Aging with Cerebral Palsy

Being a full-time writer has already impacted my health, and I just started a few days ago! There are so many projects on my plate, I have been having chest pain, anxiety, anger outbursts, Crohn’s attacks, and extreme irritability at distractions. I keep a bullet journal recording how I rate in different areas of each day (faith, reading, writing, self-care, etc.) and the numbers are declining.

Aging with Cerebral Palsy is challenging because while the brain damage remains the same, the rest of the body declines faster than individuals without Cerebral Palsy. As quoted in 8 Factors that Affect Life Span in Cerebral Palsy – 

Those with physical impairment can also experience premature aging. Inactivity and lack of exercise can weaken the body and decrease immunity and cognitive function. Some children with Cerebral Palsy will use more energy to move than a child without Cerebral Palsy. The result is excessive wear on internal organs, including the heart.

I literally have not had time commitments for 10 years! It’s overwhelming. I question my ability to write full time. Mental illness never goes away. Neither does PTSD, Agoraphobia, Major Clinical Depression, Attention Deficit Disorder, Crohn’s Disease, Cerebral Palsy, Endometriosis, Drug Addiction or Excoriation.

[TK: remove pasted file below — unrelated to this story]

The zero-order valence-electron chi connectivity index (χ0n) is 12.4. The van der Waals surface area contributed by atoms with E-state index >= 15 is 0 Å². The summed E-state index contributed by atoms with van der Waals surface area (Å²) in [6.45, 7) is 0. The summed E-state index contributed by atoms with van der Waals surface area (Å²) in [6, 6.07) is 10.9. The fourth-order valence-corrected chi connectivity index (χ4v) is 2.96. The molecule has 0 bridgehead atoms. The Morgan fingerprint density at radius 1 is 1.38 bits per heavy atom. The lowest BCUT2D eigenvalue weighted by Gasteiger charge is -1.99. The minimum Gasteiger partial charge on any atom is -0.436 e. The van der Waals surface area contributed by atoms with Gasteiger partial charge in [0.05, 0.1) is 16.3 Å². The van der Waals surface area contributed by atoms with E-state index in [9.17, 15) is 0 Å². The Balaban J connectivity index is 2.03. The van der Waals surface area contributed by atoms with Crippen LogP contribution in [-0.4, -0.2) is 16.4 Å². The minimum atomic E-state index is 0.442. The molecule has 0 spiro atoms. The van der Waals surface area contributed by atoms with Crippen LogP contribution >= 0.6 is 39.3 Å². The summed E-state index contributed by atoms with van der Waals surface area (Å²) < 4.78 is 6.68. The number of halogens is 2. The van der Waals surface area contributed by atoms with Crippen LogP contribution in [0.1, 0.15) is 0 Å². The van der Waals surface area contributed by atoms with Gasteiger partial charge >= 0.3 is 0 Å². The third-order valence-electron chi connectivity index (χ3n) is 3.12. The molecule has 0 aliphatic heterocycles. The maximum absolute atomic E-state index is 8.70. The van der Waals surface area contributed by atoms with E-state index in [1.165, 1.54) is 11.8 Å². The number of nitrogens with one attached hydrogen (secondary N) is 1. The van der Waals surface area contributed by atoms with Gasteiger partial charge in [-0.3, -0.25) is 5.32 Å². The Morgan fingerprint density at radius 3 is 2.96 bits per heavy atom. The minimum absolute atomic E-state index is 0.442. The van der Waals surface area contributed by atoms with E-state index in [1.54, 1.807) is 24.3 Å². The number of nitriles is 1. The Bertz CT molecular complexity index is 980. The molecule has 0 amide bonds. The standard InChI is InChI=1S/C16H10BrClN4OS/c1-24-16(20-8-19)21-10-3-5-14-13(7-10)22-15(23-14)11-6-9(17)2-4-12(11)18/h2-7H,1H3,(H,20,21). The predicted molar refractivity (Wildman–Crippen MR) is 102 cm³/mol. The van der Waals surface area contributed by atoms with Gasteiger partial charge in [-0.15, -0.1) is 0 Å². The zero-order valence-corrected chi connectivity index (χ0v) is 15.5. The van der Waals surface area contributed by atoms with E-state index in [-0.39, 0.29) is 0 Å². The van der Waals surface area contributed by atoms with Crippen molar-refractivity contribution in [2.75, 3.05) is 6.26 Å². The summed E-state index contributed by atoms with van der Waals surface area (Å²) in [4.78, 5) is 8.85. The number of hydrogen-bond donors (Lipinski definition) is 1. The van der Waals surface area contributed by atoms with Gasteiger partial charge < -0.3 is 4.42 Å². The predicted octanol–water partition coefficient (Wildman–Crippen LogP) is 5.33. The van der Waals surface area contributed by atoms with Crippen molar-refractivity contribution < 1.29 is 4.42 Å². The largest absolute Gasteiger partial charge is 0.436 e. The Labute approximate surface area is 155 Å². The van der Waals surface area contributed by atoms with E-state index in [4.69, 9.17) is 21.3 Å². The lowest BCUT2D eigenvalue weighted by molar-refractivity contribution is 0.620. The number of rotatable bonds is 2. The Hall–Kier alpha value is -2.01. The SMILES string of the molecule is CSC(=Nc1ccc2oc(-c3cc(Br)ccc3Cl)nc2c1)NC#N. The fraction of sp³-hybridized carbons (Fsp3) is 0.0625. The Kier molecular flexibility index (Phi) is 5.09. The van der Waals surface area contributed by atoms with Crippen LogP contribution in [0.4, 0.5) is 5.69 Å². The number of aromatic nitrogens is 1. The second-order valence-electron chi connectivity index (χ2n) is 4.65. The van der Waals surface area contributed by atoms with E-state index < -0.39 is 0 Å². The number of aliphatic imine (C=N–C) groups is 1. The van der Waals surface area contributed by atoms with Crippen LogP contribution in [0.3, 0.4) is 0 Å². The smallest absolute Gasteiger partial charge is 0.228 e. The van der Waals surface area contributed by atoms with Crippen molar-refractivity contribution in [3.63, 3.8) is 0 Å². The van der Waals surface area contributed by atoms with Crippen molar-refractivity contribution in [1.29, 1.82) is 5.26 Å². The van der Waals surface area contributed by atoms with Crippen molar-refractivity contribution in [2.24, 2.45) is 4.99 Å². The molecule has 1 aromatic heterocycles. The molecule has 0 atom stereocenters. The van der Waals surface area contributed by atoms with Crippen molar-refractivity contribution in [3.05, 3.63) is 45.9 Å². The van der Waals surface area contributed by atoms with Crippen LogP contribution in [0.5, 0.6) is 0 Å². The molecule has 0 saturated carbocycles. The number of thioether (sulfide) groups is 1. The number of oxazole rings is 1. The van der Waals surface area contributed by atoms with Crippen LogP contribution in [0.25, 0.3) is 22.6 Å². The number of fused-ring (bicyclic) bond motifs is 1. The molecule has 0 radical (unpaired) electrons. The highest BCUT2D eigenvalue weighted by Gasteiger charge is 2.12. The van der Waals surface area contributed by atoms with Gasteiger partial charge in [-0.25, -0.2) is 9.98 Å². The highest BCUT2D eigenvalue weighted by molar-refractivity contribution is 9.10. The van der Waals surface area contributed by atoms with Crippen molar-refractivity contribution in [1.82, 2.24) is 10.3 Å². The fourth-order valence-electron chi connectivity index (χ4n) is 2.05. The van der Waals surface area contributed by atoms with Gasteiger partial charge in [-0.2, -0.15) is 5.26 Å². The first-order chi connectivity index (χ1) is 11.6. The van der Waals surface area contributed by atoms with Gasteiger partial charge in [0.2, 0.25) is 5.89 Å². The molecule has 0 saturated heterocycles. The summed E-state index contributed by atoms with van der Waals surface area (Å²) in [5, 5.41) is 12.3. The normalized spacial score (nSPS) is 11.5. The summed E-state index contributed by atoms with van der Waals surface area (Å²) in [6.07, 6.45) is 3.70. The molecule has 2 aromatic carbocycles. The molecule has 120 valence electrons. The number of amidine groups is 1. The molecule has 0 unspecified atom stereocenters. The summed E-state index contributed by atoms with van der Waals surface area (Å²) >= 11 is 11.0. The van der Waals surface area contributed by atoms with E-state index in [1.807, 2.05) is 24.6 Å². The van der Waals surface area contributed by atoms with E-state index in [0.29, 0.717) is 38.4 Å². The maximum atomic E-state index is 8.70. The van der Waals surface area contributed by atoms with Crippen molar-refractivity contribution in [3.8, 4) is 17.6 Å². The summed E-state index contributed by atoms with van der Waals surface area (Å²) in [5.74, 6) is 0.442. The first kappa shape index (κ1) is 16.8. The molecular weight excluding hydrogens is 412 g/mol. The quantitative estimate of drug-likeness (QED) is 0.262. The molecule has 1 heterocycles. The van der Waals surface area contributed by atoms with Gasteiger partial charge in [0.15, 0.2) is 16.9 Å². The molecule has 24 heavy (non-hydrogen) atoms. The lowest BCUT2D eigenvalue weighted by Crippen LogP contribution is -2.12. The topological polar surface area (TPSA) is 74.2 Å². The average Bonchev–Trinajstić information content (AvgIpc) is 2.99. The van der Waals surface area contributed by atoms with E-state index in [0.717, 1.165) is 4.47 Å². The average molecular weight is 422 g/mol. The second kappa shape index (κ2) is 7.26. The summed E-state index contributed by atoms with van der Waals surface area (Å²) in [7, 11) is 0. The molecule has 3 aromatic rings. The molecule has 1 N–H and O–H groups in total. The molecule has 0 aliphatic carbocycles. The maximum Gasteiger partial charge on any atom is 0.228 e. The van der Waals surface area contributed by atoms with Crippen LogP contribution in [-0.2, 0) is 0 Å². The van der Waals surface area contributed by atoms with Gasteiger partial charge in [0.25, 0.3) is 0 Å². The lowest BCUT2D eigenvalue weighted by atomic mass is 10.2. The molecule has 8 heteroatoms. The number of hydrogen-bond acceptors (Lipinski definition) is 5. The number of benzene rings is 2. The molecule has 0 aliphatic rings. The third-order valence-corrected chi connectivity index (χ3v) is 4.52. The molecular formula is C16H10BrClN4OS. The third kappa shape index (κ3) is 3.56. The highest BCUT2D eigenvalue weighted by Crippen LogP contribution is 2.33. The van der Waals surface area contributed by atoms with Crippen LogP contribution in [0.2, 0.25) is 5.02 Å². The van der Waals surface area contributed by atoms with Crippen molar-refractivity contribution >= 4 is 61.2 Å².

I still have bad times that no one knows about. This is so frustrating since Cerebral Palsy didn’t limit me until my middle 30’s. Lately, I have been having chest pain, so much space that I drafted an article about Cerebral Palsy and Costochondritis, wondering if people with Cerebral Palsy are at a higher rate for heart attacks. The night I started the draft, a friend with Cerebral Palsy died from a heart attack.  You can read more about Costochondritis in The Medical Dictionary.com.

You can have a normal childhood with Cerebral Palsy.., yet adulthood becomes more challenging,